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Filmmaker Dave Katz: Kyrgyzstan is paradise for landscape photographer

My name is Dave Katz, an explorer and documentary filmmaker from a small village in the state of New York, about 300 km from NYC. I grew up spending as much time in the outdoors as I could, and in college studied in Geology.

After college I got a job as a seasonal mountain guide and worked in the Nepal Himalaya, Peruvian Andes, China, Korea and the Sierra Nevada of California. During my off seasons from working in the mountains I would often return to explore greater mountain ranges on my own time, with friends or by myself.

In 2013 I gave up mountain guiding and began a new career path of documentary filmmaking and photography, mostly focused on expeditions and remote places. Since then I have visited over 85 countries on six continents and made over 20 short form documentaries. I had never visited Central Asia, and to be honest, the visa-free entry for Americans made Kyrgyzstan my first choice.

In the summer of 2016, after completing two complex documentaries, I headed to Kyrgyzstan.

My route roughly was from Bishkek-Totogul-Arslanbob-AkTal-Son-Kul-Naryn-Chatyr-Kul-Karakol-Chopon-Alta-Bishkek, with a few major detours along the way.

— What surprised you in Bishkek, Kyrgyzstan?

— The first thing that surprise me, was trying to drive my rental van which had the steering wheel on the left side, but the traffic circulates on the right side. That was very challenging for me. On my last day in Kyrgyzstan I had a nice walk around the evening town and ate some delicious food. I would say, I spent a short time in Bishkek but enjoyed it. Kyrgyzstan in general surprised me in many ways, but particularly for the how vast and beautiful the landscapes and people are. In particular, the dark skies were incredible for night time photography and the wide open spaces great for flying drones. A landscape photographer’s paradise really. I would love to return, been thinking of it since the day I left.

— What in Bishkek reminds you of your hometown?

— Well, my hometown is a village of about 2,000 people, so Bishkek doesn’t remind me at all of my hometown. I did visit a few villages in my travels in Kyrgyzstan that did remind me of my village. I passed through many villages that were set in spectacular surroundings, perhaps the most memorable the various villages near Toktogul reservoir on the road from Bishkek-Osh.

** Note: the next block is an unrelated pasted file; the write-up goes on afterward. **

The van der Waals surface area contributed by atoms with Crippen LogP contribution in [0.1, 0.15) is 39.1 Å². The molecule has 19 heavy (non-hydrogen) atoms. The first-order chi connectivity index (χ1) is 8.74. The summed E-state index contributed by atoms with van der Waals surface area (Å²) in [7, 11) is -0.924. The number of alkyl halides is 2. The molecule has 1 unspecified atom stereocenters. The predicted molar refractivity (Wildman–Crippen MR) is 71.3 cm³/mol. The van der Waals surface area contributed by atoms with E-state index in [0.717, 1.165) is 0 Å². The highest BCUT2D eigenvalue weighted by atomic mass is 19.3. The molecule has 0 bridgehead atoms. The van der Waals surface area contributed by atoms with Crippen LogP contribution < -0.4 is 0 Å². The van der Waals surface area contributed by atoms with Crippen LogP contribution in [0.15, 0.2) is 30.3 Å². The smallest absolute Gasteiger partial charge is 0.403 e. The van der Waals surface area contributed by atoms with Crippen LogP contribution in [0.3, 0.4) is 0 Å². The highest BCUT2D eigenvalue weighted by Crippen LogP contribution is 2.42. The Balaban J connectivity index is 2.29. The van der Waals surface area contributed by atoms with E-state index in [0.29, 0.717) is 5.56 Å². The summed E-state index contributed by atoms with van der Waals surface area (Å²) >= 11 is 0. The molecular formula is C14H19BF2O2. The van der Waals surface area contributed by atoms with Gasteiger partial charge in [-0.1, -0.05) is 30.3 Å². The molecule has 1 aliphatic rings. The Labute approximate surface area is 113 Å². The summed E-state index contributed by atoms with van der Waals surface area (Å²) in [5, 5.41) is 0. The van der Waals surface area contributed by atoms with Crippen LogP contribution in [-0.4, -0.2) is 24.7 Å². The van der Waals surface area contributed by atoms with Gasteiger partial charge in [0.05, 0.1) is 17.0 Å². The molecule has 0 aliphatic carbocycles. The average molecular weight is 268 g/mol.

Shortly after landing at the Bishkek airport, I could see the mountains behind the city. This made me want to get out of the city as soon as possible and head into the mountains, I did exactly this. Just a short drive from Bishkek I was heading into the Kyrgyz Ala-Too mountains and Ala Archa National Park. It was amazing there and I really enjoyed my time there.

— What is your favorite place in Bishkek?

— I enjoyed a night walk around Ala-Too Park, in August the weather at night was favorable for walking around.

— What do you like in the national cuisine?

— I passed through many small villages in my travels, and would always stop to try to find something to eat. Although I made this trip nearly a year ago, I enjoyed lagman in various places, as well as the common dishes such as samsy and oromo. By far the best food I had was a huge spread of many Kyrgyz dishes at a guesthouse near the mountains in Arslanbob.

-What are you afraid even to taste?

— I generally tried to steer away from the horse-originated products, such as kumys, although it was commonly offered, I don’t drink alcohol in any form, so I had to decline. Ditto for the horse meat products. For whatever reason I wasn’t attracted to those foods.

— What has fascinated you in close acquaintance with the local population?

— The nomadic traditions of the people who live high in the mountains. Specifically in Kyrgyzstan I was impressed by the vast landscapes in which the nomads setup camps. Its a very, very remote countryside in certain places, and the people seem to be living just fine. It was refreshing to see this.

— And what disappointed you?

-The only thing that I found disappointing was that I didn’t have enough time to explore the country. Two weeks is not enough! I want to come back perhaps the same time of the year, or a bit later, in September, and make another film but that focuses more on the people and the culture, as well as the fantastic landscapes. I suppose I was a bit disappointed I didn’t film more in the towns and villages, would have loved to incorporate more of those types of images in my film. Also the food, I basically forgot to film any of that, as I was busy eating all of the delicious food!

Finally, would really like to thank Sergei for providing an excellent service in his rental car company.

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